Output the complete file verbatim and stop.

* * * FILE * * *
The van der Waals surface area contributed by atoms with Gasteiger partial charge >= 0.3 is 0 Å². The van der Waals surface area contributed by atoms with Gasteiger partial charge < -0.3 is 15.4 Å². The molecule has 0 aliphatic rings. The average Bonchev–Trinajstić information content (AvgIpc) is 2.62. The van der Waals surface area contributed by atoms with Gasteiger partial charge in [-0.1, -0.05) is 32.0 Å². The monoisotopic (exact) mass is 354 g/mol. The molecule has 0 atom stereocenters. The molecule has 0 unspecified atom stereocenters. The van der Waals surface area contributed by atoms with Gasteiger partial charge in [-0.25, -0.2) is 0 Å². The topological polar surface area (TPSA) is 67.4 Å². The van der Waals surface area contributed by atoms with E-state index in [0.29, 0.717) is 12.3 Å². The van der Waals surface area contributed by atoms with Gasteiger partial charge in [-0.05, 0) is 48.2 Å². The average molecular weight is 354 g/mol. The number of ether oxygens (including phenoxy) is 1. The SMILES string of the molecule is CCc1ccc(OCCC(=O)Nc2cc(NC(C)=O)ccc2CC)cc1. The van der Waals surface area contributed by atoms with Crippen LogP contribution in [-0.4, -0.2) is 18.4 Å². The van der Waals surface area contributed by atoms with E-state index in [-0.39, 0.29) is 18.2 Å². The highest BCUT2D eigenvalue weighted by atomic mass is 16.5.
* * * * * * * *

The van der Waals surface area contributed by atoms with Gasteiger partial charge >= 0.3 is 0 Å². The van der Waals surface area contributed by atoms with Gasteiger partial charge < -0.3 is 15.4 Å². The molecule has 0 aliphatic rings. The average Bonchev–Trinajstić information content (AvgIpc) is 2.62. The van der Waals surface area contributed by atoms with Gasteiger partial charge in [-0.1, -0.05) is 32.0 Å². The monoisotopic (exact) mass is 354 g/mol. The molecule has 0 atom stereocenters. The molecule has 0 unspecified atom stereocenters. The van der Waals surface area contributed by atoms with Gasteiger partial charge in [-0.25, -0.2) is 0 Å². The topological polar surface area (TPSA) is 67.4 Å². The van der Waals surface area contributed by atoms with E-state index in [0.29, 0.717) is 12.3 Å². The van der Waals surface area contributed by atoms with Gasteiger partial charge in [-0.05, 0) is 48.2 Å². The average molecular weight is 354 g/mol. The number of ether oxygens (including phenoxy) is 1. The SMILES string of the molecule is CCc1ccc(OCCC(=O)Nc2cc(NC(C)=O)ccc2CC)cc1. The van der Waals surface area contributed by atoms with Crippen LogP contribution in [-0.4, -0.2) is 18.4 Å². The van der Waals surface area contributed by atoms with E-state index in [-0.39, 0.29) is 18.2 Å². The highest BCUT2D eigenvalue weighted by atomic mass is 16.5.